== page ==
Results 1 to 4 of 4

Math Help - Applied Optimization Problem

  1. #1
    Junior Member
    Joined
    Sep 2007
    Posts
    31

    Applied Optimization Problem

    Let Q = (0,4) and R= (9,7) be given points in the plane. We want to find the point P=(x,0) on the x-axis such that the sum of distances PQ+PR is as small as possible.

    f(x) = ?

    [a,b] a = ? b = ?

    The minimal sum of distances is ?


    Can anyone show me how to work this, as I am utterly lost. All I can muster is maybe sqrt(-x^2 + 16) + sqrt((9-x)^2+49). I'm all fuggled.
    Follow Math Help Forum on Facebook and Google+

  2. #2
    MHF Contributor
    Opalg's Avatar
    Joined
    Aug 2007
    From
    Leeds, UK
    Posts
    4,041
    Thanks
    7
    There's a little trick that will get the answer quickly. Imagine that the x-axis is a mirror, so that the point R is reflected to the point R'=(9,-7). The shortest distance from Q to R' is a straight line, and you can easily find the point P where that meets the x-axis. Then PQ+PR=PQ+PR', and that will give the solution to the problem.
    Follow Math Help Forum on Facebook and Google+

  3. #3
    MHF Contributor
    Joined
    Apr 2005
    Posts
    1,631
    Quote Originally Posted by pseizure2000 View Post
    Let Q = (0,4) and R= (9,7) be given points in the plane. We want to find the point P=(x,0) on the x-axis such that the sum of distances PQ+PR is as small as possible.

    f(x) = ?

    [a,b] a = ? b = ?

    The minimal sum of distances is ?


    Can anyone show me how to work this, as I am utterly lost. All I can muster is maybe sqrt(-x^2 + 16) + sqrt((9-x)^2+49). I'm all fuggled.
    PQ = sqrt[(x-0)^2 +(0-4)^2] = sqrt[x^2 +16]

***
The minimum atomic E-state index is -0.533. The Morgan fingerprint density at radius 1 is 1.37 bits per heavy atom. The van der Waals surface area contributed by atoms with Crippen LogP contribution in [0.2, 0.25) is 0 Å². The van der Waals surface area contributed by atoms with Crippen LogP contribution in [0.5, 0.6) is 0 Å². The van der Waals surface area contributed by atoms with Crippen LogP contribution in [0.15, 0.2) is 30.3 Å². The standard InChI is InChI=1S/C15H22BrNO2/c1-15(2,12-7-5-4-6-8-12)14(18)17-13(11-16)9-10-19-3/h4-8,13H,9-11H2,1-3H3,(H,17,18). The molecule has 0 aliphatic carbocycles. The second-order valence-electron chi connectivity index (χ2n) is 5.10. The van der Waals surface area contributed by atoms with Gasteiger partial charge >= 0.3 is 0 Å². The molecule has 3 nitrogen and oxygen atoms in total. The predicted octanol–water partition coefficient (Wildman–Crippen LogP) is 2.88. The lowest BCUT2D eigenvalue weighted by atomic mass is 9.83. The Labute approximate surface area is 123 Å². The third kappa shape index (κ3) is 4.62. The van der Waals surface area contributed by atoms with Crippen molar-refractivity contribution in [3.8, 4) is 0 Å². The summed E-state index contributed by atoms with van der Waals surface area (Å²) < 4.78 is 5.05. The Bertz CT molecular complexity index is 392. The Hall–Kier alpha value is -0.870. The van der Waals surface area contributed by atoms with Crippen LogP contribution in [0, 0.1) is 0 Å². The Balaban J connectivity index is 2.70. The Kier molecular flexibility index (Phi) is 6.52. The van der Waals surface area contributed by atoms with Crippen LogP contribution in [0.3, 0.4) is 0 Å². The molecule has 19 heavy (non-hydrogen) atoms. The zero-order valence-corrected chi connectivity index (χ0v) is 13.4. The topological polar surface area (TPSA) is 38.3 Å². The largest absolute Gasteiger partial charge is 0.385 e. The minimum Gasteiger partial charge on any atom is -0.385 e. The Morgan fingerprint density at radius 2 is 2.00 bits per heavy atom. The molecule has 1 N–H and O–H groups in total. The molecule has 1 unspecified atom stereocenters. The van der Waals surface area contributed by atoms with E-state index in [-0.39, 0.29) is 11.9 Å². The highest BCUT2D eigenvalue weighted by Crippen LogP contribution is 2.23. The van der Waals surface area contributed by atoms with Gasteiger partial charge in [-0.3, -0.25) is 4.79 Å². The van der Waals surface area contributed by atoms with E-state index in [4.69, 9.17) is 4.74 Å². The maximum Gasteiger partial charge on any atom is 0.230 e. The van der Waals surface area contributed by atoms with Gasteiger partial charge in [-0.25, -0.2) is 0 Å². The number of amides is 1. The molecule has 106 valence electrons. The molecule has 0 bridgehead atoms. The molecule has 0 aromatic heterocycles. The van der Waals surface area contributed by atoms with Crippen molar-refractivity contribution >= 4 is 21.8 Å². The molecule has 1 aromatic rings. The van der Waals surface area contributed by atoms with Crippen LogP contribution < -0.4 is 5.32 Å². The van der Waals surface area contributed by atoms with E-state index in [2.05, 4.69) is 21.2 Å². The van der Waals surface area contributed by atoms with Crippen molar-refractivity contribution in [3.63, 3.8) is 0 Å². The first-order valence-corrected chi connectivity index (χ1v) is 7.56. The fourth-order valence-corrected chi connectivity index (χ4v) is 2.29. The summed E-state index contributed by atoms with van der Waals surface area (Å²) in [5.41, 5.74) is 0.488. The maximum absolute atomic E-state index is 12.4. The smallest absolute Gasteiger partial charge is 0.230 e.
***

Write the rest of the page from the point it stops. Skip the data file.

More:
PR = sqrt[(x-9)^2 +(0-7)^2] = sqrt[(x-9)^2 +49]

    Let D = PQ +PR
    So,
    D = sqrt[x^2 +16] +sqrt[(x-9)^2 +49] ---------------***

    For maximum or minimum D, dD/dx = 0

    dD/dx = [x /sqrt(x^2 +16)] +[(x-9) /sqrt((x-9)^2 +49)]

    Set that to zero,

    0 = [x /sqrt(x^2 +16)] +[(x-9) /sqrt((x-9)^2 +49)]

    Mutiply both sides by the product of the two denominators,

    0 = x*sqrt((x-9)^2 +49) +(x-9)sqrt(x^2 +16)

    -x*sqrt((x-9)^2 +49) = (x-9)sqrt(x^2 +16)

    Square both sides,

    (x^2)[(x-9)^2 +49] = [(x-9)^2](x^2 +16)

    (x^2)(x-9)^2 +49x^2 = [(x-9)^2](x^2 +16)

    49x^2 = [(x-9)^2](x^2 +16) -(x^2)(x-9)^2

    49x^2 = [(x-9)^2](x^2 +16 -x^2)

    49x^2 = 16(x-9)^2

    Take the square roots of both sides,

    7x = +,-4(x-9)

    7x = 4(x-9)
    7x = 4x -36
    7x -4x = -36
    x = -12 ---------------(i)

    7x = -4(x-9)
    7x = -4x +36
    7x +4x = 36
    x = 36/11 = 3.272727.... --------(ii)

    If x = -12,
    D = sqrt[x^2 +16] +sqrt[(x-9)^2 +49] ---------------***
    D1 = sqrt[(-12)^2 +16] +sqrt[(-12 -9)^2 +49]
    D1 = sqrt[160] +sqrt[490]
    D1 = 34.78 unit long.

    If x = 3.272727....,
    D = sqrt[x^2 +16] +sqrt[(x-9)^2 +49] ---------------***
    D2 = sqrt[(3.272727...)^2 +16] +sqrt[(3.272727.. -9)^2 +49]
    D2 = sqrt[26.71] +sqrt[81.80]
    D2 = 14.21 unit long.

    So, D1 is maximum, and D2 is minimum.

    Therefore, for (PQ +PR) to be as small as possible, the P must be at (36/11,0). ---answer.
    Follow Math Help Forum on Facebook and Google+

  4. #4
    Junior Member
    Joined
    Sep 2007
    Posts
    31
    wow this is great work and 100% correct. thanks, it was quite mind boggling to me.
    Follow Math Help Forum on Facebook and Google+

Similar Math Help Forum Discussions

  1. Applied optimization in calculus
    Posted in the Calculus Forum
    Replies: 1
    Last Post: September 23rd 2009, 10:00 PM
  2. [SOLVED] applied optimization problem
    Posted in the Calculus Forum
    Replies: 1
    Last Post: March 3rd 2009, 05:40 PM
  3. Applied Optimization Problem
    Posted in the Calculus Forum
    Replies: 2
    Last Post: December 9th 2008, 09:34 PM
  4. Applied Optimization
    Posted in the Calculus Forum
    Replies: 4
    Last Post: March 22nd 2008, 01:26 PM
  5. Need Help: Applied Optimization
    Posted in the Calculus Forum
    Replies: 1
    Last Post: March 7th 2007, 09:20 PM

Search Tags


/mathhelpforum @mathhelpforum